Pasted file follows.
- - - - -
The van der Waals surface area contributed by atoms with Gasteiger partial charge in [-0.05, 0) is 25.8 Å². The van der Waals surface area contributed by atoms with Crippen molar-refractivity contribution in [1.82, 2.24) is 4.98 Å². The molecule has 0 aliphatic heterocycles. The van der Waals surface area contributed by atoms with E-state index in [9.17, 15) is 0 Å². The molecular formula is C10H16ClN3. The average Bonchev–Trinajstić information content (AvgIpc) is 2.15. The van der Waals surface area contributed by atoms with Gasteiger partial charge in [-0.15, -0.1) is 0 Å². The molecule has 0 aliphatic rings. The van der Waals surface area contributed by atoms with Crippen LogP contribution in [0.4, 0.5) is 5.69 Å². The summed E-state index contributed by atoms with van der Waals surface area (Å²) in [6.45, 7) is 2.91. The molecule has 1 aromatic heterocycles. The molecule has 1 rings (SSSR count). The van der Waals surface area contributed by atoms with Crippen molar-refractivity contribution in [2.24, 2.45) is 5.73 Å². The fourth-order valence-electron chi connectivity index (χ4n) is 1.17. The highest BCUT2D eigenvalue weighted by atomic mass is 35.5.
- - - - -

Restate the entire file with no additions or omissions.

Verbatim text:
The van der Waals surface area contributed by atoms with Gasteiger partial charge in [-0.05, 0) is 25.8 Å². The van der Waals surface area contributed by atoms with Crippen molar-refractivity contribution in [1.82, 2.24) is 4.98 Å². The molecule has 0 aliphatic heterocycles. The van der Waals surface area contributed by atoms with E-state index in [9.17, 15) is 0 Å². The molecular formula is C10H16ClN3. The average Bonchev–Trinajstić information content (AvgIpc) is 2.15. The van der Waals surface area contributed by atoms with Gasteiger partial charge in [-0.15, -0.1) is 0 Å². The molecule has 0 aliphatic rings. The van der Waals surface area contributed by atoms with Crippen LogP contribution in [0.4, 0.5) is 5.69 Å². The summed E-state index contributed by atoms with van der Waals surface area (Å²) in [6.45, 7) is 2.91. The molecule has 1 aromatic heterocycles. The molecule has 1 rings (SSSR count). The van der Waals surface area contributed by atoms with Crippen molar-refractivity contribution in [2.24, 2.45) is 5.73 Å². The fourth-order valence-electron chi connectivity index (χ4n) is 1.17. The highest BCUT2D eigenvalue weighted by atomic mass is 35.5.